Why owning a store is better than selling on Amazon or eBay?

19 January 2018 2294

If you’re just starting with eCommerce, one of the biggest decisions to make is whether to create your own store on an eCommerce platform or to sell on the big marketplaces Amazon and eBay.


Yes, there are businesses that do both and some of them are successful, but I wouldn’t recommend it for one simple reason: it’s still hard to monitor your business performance on the various channels, gather all data in one place and use it profitably. 


That’s why we’ll focus on choosing one or the other.

Building your own stand-alone store may sound harder to do but it’s the same like building any business - if you do it from scratch, it’s your own and you have complete control. If you rely on somebody else, any change on their side might bring you down.

Control over brand

One thing anybody selling on a marketplace will tell you is that they have little control over branding options, positioning, content and so on.


The big players are just not interested in giving too many customization options because, after all, they don’t care who sells more as long as they get a percentage of the sales.


On Amazon, unless you’re a really big fish, you don’t even have a company page where you can show your brand values, vision and so on. All merchant pages look the same.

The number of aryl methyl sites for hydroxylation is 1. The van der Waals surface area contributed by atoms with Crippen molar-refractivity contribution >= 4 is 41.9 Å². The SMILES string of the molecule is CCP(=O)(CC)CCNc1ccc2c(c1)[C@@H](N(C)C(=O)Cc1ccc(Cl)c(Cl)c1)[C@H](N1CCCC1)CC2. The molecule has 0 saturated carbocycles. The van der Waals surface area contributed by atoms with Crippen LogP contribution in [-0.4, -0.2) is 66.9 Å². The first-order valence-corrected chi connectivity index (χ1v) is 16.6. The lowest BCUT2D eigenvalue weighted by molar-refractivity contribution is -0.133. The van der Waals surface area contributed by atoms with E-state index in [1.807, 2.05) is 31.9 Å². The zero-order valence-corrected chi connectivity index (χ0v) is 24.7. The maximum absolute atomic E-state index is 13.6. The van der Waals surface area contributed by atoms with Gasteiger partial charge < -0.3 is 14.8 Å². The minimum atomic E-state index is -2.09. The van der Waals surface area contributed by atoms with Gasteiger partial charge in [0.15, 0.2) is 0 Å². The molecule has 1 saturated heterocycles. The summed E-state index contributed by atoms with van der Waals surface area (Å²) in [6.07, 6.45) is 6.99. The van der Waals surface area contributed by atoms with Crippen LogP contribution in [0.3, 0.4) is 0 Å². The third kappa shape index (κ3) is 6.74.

People are starting to prefer buying from companies with values (ethical supply chain, for example) so if you fit that, better be on your own and showcase your brand with tutorials, usage tips, content, partnerships, events and so on.

Owned customer support

Shopping assistance and post-purchase support can really set an online store apart. 


If you help people choose the best option, walk them through the process and make sure they use the product right, they're more likely to be satisfied and to buy again.

However, on the marketplaces, such communication before the purchase is impossible and is hindered post-purchase. Amazon lets you exchange emails with customers from its platform, not yours, and makes it too hard. 


In the 21st century live chat should be the norm, but you can only have it on your own store. 

Free to do promotions

People begin to notice that prices on Amazon/ eBay seem to be always crossed out as if there’s a sale. And soon that won’t be working any more.


The flexibility to do your own thing on your own site is awesome. You’re not blocked by marketplace rules and don’t have to stick to the limited tools for promotion they offer. 


For example, when cross-selling, you’ll offer your own products (of course!), not someone else’s (competitive) products from across the marketplace. You can even pick which products to cross-sell for the best customer experience.

Or, you can recover abandoned carts with promo codes. And do a “three for two” promo. You can’t even do email marketing to buyers outside Amazon to stimulate repeat orders. Yikes.

Exposure can be a bad thing

Unfortunately, there have been cases when the bigger player seizes an opportunity opened by entrepreneurs like you, goes to the manufacturer behind merchant’s back and seals a deal for a hot product on better terms (because of quantities). I don’t mean to make you paranoid, but it happens.


If they don’t see how well your products sell, they won’t go after you in the first place.